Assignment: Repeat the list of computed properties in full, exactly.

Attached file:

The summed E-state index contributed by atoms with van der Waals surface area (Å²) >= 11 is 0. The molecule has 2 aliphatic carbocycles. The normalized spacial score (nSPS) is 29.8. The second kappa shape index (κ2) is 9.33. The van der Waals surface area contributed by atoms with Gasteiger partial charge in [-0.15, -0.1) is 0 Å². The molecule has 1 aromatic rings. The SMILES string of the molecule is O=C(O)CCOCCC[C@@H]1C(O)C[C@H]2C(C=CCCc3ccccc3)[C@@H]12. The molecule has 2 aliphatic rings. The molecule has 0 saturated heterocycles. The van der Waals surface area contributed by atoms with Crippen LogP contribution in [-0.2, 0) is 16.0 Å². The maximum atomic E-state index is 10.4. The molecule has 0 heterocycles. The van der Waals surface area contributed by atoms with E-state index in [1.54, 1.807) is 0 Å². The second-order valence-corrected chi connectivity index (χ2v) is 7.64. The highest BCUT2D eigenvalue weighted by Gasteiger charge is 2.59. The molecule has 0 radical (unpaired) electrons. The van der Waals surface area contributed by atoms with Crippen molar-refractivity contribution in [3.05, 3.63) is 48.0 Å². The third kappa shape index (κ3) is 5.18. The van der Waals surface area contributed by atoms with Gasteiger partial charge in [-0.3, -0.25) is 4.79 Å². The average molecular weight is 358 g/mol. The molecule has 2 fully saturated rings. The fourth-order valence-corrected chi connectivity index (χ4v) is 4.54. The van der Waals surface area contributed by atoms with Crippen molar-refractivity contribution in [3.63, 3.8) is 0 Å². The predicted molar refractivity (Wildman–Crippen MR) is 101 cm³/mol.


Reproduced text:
The summed E-state index contributed by atoms with van der Waals surface area (Å²) >= 11 is 0. The molecule has 2 aliphatic carbocycles. The normalized spacial score (nSPS) is 29.8. The second kappa shape index (κ2) is 9.33. The van der Waals surface area contributed by atoms with Gasteiger partial charge in [-0.15, -0.1) is 0 Å². The molecule has 1 aromatic rings. The SMILES string of the molecule is O=C(O)CCOCCC[C@@H]1C(O)C[C@H]2C(C=CCCc3ccccc3)[C@@H]12. The molecule has 2 aliphatic rings. The molecule has 0 saturated heterocycles. The van der Waals surface area contributed by atoms with Crippen LogP contribution in [-0.2, 0) is 16.0 Å². The maximum atomic E-state index is 10.4. The molecule has 0 heterocycles. The van der Waals surface area contributed by atoms with E-state index in [1.54, 1.807) is 0 Å². The second-order valence-corrected chi connectivity index (χ2v) is 7.64. The highest BCUT2D eigenvalue weighted by Gasteiger charge is 2.59. The molecule has 0 radical (unpaired) electrons. The van der Waals surface area contributed by atoms with Crippen molar-refractivity contribution in [3.05, 3.63) is 48.0 Å². The third kappa shape index (κ3) is 5.18. The van der Waals surface area contributed by atoms with Gasteiger partial charge in [-0.3, -0.25) is 4.79 Å². The average molecular weight is 358 g/mol. The molecule has 2 fully saturated rings. The fourth-order valence-corrected chi connectivity index (χ4v) is 4.54. The van der Waals surface area contributed by atoms with Crippen molar-refractivity contribution in [3.63, 3.8) is 0 Å². The predicted molar refractivity (Wildman–Crippen MR) is 101 cm³/mol.